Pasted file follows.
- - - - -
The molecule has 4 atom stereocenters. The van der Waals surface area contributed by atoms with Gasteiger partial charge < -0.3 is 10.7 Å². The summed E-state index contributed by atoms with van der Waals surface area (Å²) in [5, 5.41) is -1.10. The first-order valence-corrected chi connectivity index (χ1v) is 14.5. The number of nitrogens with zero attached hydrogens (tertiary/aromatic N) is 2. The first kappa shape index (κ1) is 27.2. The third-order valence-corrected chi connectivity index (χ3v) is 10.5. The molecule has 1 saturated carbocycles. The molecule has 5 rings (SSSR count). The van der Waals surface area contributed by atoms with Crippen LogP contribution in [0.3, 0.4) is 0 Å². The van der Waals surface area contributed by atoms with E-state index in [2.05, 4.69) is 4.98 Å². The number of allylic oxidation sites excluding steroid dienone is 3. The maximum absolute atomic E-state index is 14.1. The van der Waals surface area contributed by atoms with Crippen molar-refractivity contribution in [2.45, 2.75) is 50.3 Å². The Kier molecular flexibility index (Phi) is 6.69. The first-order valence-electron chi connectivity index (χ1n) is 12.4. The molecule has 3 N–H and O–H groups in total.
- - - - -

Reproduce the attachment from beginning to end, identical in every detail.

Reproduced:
The molecule has 4 atom stereocenters. The van der Waals surface area contributed by atoms with Gasteiger partial charge < -0.3 is 10.7 Å². The summed E-state index contributed by atoms with van der Waals surface area (Å²) in [5, 5.41) is -1.10. The first-order valence-corrected chi connectivity index (χ1v) is 14.5. The number of nitrogens with zero attached hydrogens (tertiary/aromatic N) is 2. The first kappa shape index (κ1) is 27.2. The third-order valence-corrected chi connectivity index (χ3v) is 10.5. The molecule has 1 saturated carbocycles. The molecule has 5 rings (SSSR count). The van der Waals surface area contributed by atoms with Crippen LogP contribution in [0.3, 0.4) is 0 Å². The van der Waals surface area contributed by atoms with E-state index in [2.05, 4.69) is 4.98 Å². The number of allylic oxidation sites excluding steroid dienone is 3. The maximum absolute atomic E-state index is 14.1. The van der Waals surface area contributed by atoms with Crippen molar-refractivity contribution in [2.45, 2.75) is 50.3 Å². The Kier molecular flexibility index (Phi) is 6.69. The first-order valence-electron chi connectivity index (χ1n) is 12.4. The molecule has 3 N–H and O–H groups in total.